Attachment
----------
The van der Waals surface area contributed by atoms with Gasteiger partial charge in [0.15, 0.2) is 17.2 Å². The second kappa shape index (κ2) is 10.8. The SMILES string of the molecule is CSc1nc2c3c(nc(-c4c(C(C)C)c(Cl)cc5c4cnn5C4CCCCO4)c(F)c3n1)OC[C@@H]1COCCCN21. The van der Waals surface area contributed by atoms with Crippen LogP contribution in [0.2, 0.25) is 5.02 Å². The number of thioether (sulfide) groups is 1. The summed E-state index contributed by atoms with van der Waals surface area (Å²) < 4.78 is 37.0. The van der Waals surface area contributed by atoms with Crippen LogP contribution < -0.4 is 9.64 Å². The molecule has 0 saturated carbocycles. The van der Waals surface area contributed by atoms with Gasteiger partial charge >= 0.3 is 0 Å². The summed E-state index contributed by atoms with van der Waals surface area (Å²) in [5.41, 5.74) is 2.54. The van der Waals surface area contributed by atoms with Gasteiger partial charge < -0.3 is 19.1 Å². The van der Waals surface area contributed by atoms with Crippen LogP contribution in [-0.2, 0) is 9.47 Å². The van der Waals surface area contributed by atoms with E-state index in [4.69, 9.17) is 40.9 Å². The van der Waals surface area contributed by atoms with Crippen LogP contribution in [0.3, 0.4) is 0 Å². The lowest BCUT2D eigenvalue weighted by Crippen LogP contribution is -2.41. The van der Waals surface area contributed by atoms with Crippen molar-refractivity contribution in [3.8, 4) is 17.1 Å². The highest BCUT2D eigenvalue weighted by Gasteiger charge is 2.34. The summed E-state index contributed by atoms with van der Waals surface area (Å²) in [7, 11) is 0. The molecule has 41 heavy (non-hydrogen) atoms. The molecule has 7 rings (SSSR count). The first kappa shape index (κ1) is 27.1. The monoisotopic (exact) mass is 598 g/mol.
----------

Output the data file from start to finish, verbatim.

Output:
The van der Waals surface area contributed by atoms with Gasteiger partial charge in [0.15, 0.2) is 17.2 Å². The second kappa shape index (κ2) is 10.8. The SMILES string of the molecule is CSc1nc2c3c(nc(-c4c(C(C)C)c(Cl)cc5c4cnn5C4CCCCO4)c(F)c3n1)OC[C@@H]1COCCCN21. The van der Waals surface area contributed by atoms with Crippen LogP contribution in [0.2, 0.25) is 5.02 Å². The number of thioether (sulfide) groups is 1. The summed E-state index contributed by atoms with van der Waals surface area (Å²) < 4.78 is 37.0. The van der Waals surface area contributed by atoms with Crippen LogP contribution < -0.4 is 9.64 Å². The molecule has 0 saturated carbocycles. The van der Waals surface area contributed by atoms with Gasteiger partial charge >= 0.3 is 0 Å². The summed E-state index contributed by atoms with van der Waals surface area (Å²) in [5.41, 5.74) is 2.54. The van der Waals surface area contributed by atoms with Gasteiger partial charge < -0.3 is 19.1 Å². The van der Waals surface area contributed by atoms with Crippen LogP contribution in [-0.2, 0) is 9.47 Å². The van der Waals surface area contributed by atoms with E-state index in [4.69, 9.17) is 40.9 Å². The van der Waals surface area contributed by atoms with Crippen LogP contribution in [0.3, 0.4) is 0 Å². The lowest BCUT2D eigenvalue weighted by Crippen LogP contribution is -2.41. The van der Waals surface area contributed by atoms with Crippen molar-refractivity contribution in [3.8, 4) is 17.1 Å². The highest BCUT2D eigenvalue weighted by Gasteiger charge is 2.34. The summed E-state index contributed by atoms with van der Waals surface area (Å²) in [7, 11) is 0. The molecule has 41 heavy (non-hydrogen) atoms. The molecule has 7 rings (SSSR count). The first kappa shape index (κ1) is 27.1. The monoisotopic (exact) mass is 598 g/mol.